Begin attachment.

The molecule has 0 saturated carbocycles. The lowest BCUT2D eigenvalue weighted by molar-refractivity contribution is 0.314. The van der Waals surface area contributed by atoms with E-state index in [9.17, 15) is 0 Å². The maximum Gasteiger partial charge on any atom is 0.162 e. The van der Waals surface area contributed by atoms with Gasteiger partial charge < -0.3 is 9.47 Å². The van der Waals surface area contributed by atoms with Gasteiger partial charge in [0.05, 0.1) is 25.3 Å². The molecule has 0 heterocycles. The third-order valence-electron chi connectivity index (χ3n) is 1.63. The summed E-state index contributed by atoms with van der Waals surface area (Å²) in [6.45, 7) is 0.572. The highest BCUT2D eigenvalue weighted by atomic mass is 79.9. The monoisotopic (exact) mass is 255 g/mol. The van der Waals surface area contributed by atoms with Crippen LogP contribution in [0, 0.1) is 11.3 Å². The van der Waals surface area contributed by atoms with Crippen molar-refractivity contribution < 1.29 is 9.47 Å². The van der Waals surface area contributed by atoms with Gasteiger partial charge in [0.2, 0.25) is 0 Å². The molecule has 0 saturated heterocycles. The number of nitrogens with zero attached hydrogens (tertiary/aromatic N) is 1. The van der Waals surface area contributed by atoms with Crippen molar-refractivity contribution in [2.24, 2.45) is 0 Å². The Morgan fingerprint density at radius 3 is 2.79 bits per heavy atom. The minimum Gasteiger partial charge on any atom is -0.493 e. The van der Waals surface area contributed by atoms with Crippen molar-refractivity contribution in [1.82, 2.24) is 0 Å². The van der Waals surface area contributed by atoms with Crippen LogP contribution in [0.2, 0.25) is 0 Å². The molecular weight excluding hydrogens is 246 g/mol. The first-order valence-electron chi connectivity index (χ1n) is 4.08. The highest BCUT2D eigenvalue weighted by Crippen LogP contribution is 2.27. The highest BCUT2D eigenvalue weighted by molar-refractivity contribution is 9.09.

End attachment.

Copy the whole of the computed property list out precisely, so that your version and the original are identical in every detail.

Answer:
The molecule has 0 saturated carbocycles. The lowest BCUT2D eigenvalue weighted by molar-refractivity contribution is 0.314. The van der Waals surface area contributed by atoms with E-state index in [9.17, 15) is 0 Å². The maximum Gasteiger partial charge on any atom is 0.162 e. The van der Waals surface area contributed by atoms with Gasteiger partial charge < -0.3 is 9.47 Å². The van der Waals surface area contributed by atoms with Gasteiger partial charge in [0.05, 0.1) is 25.3 Å². The molecule has 0 heterocycles. The third-order valence-electron chi connectivity index (χ3n) is 1.63. The summed E-state index contributed by atoms with van der Waals surface area (Å²) in [6.45, 7) is 0.572. The highest BCUT2D eigenvalue weighted by atomic mass is 79.9. The monoisotopic (exact) mass is 255 g/mol. The van der Waals surface area contributed by atoms with Crippen LogP contribution in [0, 0.1) is 11.3 Å². The van der Waals surface area contributed by atoms with Crippen molar-refractivity contribution < 1.29 is 9.47 Å². The van der Waals surface area contributed by atoms with Gasteiger partial charge in [0.2, 0.25) is 0 Å². The molecule has 0 saturated heterocycles. The number of nitrogens with zero attached hydrogens (tertiary/aromatic N) is 1. The van der Waals surface area contributed by atoms with Crippen molar-refractivity contribution in [2.24, 2.45) is 0 Å². The Morgan fingerprint density at radius 3 is 2.79 bits per heavy atom. The minimum Gasteiger partial charge on any atom is -0.493 e. The van der Waals surface area contributed by atoms with Crippen molar-refractivity contribution in [1.82, 2.24) is 0 Å². The van der Waals surface area contributed by atoms with Crippen LogP contribution in [0.2, 0.25) is 0 Å². The molecular weight excluding hydrogens is 246 g/mol. The first-order valence-electron chi connectivity index (χ1n) is 4.08. The highest BCUT2D eigenvalue weighted by Crippen LogP contribution is 2.27. The highest BCUT2D eigenvalue weighted by molar-refractivity contribution is 9.09.